New test for screening of Duchenne muscular dystrophy in newborn babies

August 11, 2017 by Julia Short, Cardiff University

Researchers at Cardiff University and Cardiff and Vale University Health Board have developed a more reliable method of screening for Duchenne muscular dystrophy (DMD) in newborn babies.

In collaboration with biotechnology company PerkinElmer, they have developed a diagnostic kit that can accurately screen for the disorder by analysing neonatal dried blood spots.

Professor Ian Weeks, Dean of Clinical Innovation and Head of Cardiff University's School of Medicine, said: "The successful outcome of this study is an example of the impact that can be achieved through collaboration between academic, clinical and industry colleagues in developing improvements in human healthcare."

The new method screens for DMD by detecting an enzyme that is released into the blood when muscle fibres are damaged from the condition. Previous tests of this type were less accurate as they also detected the activity of other forms of this enzyme, two of which are also produced in high levels due to muscle trauma-related injuries, which can lead to false results during screening.

Dr Stuart J. Moat, Consultant Clinical Biochemist and Director of the Wales Newborn Screening Laboratory at the University Hospital of Wales, said: "We found that CK-MM can be reliably quantified in blood spots and believe that developing this CK-MM assay on a commercial immunoassay analyser would enable standardized, high-throughput screening for DMD."

DMD is the most fatal common genetic disorder diagnosed in childhood. The disorder gradually causes muscles to weaken, leading to an increasing level of disability and eventually premature death. DMD almost always affects boys, with around 100 boys born in the UK with the condition each year, and about 2,500 living with the condition in the UK at any one time.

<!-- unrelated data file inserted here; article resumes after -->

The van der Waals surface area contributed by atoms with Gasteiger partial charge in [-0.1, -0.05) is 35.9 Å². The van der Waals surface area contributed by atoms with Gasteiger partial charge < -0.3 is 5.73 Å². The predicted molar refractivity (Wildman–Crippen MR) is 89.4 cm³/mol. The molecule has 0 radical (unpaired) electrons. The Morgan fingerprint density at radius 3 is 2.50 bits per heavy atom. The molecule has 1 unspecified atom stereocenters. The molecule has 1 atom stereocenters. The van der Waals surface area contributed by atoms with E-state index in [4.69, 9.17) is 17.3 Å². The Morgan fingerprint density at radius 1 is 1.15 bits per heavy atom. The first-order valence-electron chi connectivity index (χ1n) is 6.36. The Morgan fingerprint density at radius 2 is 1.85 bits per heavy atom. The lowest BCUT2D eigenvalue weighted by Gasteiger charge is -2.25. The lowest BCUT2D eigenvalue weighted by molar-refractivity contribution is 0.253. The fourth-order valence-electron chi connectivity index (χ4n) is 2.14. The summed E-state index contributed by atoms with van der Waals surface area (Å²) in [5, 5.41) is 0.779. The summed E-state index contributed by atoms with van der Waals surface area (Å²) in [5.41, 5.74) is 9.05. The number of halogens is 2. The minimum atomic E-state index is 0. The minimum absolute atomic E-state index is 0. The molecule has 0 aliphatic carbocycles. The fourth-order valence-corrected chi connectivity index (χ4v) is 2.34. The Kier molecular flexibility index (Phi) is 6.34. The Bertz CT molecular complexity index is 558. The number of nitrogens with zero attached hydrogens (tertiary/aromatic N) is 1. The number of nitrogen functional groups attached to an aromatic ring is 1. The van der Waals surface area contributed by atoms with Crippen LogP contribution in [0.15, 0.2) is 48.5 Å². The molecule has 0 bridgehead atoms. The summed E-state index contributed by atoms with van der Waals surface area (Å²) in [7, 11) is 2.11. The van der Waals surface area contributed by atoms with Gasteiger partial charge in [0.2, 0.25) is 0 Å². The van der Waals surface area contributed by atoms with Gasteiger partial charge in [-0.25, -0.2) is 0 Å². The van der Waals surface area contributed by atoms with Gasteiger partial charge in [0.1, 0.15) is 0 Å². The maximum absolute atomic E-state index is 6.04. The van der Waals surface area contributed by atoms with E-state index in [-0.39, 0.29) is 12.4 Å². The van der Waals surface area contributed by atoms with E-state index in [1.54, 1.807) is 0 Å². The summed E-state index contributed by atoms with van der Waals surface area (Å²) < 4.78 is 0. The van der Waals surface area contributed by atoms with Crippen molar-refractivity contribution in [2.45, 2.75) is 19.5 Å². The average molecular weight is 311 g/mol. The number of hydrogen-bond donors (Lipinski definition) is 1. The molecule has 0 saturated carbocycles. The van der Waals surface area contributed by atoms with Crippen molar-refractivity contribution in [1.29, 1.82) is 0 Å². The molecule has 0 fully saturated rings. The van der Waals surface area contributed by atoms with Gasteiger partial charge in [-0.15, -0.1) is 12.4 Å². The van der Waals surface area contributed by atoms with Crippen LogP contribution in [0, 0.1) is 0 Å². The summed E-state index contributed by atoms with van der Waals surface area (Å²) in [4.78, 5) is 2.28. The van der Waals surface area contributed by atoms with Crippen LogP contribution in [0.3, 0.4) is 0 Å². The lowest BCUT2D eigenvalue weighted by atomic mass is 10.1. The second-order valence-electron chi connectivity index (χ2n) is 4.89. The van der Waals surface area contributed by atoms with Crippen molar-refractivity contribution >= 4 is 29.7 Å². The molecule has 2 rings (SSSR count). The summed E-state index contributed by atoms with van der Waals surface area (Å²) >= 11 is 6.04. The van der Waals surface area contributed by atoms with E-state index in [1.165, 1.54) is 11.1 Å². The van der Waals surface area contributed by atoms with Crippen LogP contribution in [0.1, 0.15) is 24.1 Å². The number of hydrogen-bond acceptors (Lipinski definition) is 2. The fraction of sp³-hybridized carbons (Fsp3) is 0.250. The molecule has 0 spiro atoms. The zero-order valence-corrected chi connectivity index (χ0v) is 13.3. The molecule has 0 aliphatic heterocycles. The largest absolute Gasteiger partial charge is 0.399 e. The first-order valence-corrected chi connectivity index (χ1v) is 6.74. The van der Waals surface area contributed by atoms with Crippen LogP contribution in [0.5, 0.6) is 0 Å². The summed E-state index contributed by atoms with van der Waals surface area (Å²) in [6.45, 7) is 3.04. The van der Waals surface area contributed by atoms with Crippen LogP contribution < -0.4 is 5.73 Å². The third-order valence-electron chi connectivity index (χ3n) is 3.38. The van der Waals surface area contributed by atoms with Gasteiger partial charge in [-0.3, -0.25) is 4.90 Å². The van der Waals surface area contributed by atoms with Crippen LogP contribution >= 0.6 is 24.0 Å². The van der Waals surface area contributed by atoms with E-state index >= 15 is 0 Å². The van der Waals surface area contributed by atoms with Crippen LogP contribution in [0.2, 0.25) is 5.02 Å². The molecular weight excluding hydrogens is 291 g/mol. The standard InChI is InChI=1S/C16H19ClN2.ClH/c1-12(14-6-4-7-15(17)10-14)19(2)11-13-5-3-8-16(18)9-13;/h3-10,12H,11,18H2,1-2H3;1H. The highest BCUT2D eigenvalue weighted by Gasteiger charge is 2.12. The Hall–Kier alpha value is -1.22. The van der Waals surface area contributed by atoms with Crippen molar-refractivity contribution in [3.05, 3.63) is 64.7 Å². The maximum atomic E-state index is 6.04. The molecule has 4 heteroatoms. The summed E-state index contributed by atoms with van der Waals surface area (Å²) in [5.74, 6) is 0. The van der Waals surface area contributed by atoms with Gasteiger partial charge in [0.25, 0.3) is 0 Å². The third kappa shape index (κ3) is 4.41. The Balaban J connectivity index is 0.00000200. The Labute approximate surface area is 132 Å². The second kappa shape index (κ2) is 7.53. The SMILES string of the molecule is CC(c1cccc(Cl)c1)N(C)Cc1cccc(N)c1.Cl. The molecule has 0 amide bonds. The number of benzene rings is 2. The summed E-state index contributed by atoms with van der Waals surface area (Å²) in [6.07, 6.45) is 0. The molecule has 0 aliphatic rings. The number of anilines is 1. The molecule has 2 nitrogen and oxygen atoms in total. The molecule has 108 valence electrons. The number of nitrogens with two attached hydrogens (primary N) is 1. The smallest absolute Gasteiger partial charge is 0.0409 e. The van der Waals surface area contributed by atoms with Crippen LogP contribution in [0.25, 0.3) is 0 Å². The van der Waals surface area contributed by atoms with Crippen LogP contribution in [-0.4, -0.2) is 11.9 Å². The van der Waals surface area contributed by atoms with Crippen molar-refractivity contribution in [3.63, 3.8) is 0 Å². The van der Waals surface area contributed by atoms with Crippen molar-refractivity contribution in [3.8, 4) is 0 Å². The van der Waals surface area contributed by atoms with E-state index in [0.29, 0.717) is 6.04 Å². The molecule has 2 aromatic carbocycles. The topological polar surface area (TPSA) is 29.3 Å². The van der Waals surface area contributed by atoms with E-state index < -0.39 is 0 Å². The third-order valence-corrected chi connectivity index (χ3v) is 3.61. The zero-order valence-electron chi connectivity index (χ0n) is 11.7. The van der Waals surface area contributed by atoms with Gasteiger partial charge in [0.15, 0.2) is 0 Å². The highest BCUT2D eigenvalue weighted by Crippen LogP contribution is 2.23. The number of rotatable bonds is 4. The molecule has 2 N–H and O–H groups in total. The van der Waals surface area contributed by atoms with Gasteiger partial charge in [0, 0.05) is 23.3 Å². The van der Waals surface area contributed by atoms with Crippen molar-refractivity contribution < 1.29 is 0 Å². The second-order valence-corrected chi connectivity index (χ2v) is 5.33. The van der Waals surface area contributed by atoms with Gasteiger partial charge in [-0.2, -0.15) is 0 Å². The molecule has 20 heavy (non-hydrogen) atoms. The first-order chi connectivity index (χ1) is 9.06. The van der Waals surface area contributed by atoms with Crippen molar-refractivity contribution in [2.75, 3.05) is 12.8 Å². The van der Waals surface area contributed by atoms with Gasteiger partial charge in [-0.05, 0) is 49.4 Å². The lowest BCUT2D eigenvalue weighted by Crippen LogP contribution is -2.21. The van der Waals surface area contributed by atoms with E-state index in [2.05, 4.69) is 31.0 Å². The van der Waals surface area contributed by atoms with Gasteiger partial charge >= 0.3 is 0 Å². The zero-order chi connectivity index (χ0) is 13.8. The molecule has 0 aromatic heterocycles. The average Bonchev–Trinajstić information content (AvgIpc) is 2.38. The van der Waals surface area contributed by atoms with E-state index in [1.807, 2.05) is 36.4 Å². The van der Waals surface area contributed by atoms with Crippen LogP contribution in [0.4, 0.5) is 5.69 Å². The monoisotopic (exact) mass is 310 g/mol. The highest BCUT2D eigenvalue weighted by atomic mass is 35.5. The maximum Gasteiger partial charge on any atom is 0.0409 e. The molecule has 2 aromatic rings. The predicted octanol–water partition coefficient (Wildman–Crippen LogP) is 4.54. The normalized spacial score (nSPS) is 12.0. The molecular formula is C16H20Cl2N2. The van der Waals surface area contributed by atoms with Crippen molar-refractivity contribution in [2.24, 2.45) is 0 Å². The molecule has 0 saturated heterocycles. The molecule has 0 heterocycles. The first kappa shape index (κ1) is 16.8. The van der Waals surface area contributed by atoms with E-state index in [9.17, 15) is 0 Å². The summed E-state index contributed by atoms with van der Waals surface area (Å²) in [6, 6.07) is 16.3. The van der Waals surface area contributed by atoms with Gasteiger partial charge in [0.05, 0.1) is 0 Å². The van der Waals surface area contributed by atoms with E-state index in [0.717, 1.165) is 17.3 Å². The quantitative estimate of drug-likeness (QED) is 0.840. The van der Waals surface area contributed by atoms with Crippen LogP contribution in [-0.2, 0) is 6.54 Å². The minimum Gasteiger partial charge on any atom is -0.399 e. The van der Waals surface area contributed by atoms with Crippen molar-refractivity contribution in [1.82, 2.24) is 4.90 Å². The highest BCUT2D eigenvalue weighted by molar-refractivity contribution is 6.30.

The new screening method originated from research by Professor Ian Weeks from Cardiff University and Dr Stuart Moat of Cardiff and Vale University Health Board. When PerkinElmer joined the collaboration, the research was successfully adapted to an existing PerkinElmer analyser, allowing it to be translated into a routine test that could be used globally.

Linh Hoang, Vice President, Neonatal Screening, PerkinElmer, added: "As the global leader in newborn screening, we are pleased to collaborate on innovative research related to helping advance the processes for screening for rare disorders such as Duchenne.

"This is another step forward in giving children with this condition a better chance at improving their health."

PerkinElmer also collaborated with local parties to set up a pilot program in China. In Wisconsin a pilot study is being initiated to evaluate the potential applicability for the US.